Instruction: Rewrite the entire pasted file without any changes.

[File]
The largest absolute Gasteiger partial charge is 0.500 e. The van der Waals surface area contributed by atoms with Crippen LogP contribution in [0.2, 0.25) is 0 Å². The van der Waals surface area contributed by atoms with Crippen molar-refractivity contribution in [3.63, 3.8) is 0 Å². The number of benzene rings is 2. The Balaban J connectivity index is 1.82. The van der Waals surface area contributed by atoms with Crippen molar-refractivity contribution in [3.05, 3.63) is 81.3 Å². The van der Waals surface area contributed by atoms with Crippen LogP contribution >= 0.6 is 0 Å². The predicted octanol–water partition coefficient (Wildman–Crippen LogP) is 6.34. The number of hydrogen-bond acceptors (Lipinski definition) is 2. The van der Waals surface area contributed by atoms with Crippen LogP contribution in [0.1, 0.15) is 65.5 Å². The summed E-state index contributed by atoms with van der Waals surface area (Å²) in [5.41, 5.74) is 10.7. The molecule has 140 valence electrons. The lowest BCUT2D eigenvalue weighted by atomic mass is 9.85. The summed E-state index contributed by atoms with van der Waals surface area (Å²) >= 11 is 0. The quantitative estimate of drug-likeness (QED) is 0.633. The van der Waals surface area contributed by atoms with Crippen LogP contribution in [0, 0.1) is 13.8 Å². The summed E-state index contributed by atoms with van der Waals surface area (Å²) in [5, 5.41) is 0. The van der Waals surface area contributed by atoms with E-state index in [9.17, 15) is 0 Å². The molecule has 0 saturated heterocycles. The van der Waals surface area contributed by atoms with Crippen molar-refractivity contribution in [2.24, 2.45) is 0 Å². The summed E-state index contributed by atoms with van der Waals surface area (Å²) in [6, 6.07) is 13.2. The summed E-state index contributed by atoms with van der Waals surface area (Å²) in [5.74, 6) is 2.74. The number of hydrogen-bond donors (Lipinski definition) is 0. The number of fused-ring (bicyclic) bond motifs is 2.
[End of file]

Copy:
The largest absolute Gasteiger partial charge is 0.500 e. The van der Waals surface area contributed by atoms with Crippen LogP contribution in [0.2, 0.25) is 0 Å². The van der Waals surface area contributed by atoms with Crippen molar-refractivity contribution in [3.63, 3.8) is 0 Å². The number of benzene rings is 2. The Balaban J connectivity index is 1.82. The van der Waals surface area contributed by atoms with Crippen molar-refractivity contribution in [3.05, 3.63) is 81.3 Å². The van der Waals surface area contributed by atoms with Crippen LogP contribution >= 0.6 is 0 Å². The predicted octanol–water partition coefficient (Wildman–Crippen LogP) is 6.34. The number of hydrogen-bond acceptors (Lipinski definition) is 2. The van der Waals surface area contributed by atoms with Crippen LogP contribution in [0.1, 0.15) is 65.5 Å². The summed E-state index contributed by atoms with van der Waals surface area (Å²) in [5.41, 5.74) is 10.7. The molecule has 140 valence electrons. The lowest BCUT2D eigenvalue weighted by atomic mass is 9.85. The summed E-state index contributed by atoms with van der Waals surface area (Å²) >= 11 is 0. The quantitative estimate of drug-likeness (QED) is 0.633. The van der Waals surface area contributed by atoms with Crippen LogP contribution in [0, 0.1) is 13.8 Å². The summed E-state index contributed by atoms with van der Waals surface area (Å²) in [5, 5.41) is 0. The van der Waals surface area contributed by atoms with E-state index in [9.17, 15) is 0 Å². The molecule has 0 saturated heterocycles. The van der Waals surface area contributed by atoms with Crippen molar-refractivity contribution in [2.24, 2.45) is 0 Å². The summed E-state index contributed by atoms with van der Waals surface area (Å²) in [6, 6.07) is 13.2. The summed E-state index contributed by atoms with van der Waals surface area (Å²) in [5.74, 6) is 2.74. The number of hydrogen-bond donors (Lipinski definition) is 0. The number of fused-ring (bicyclic) bond motifs is 2.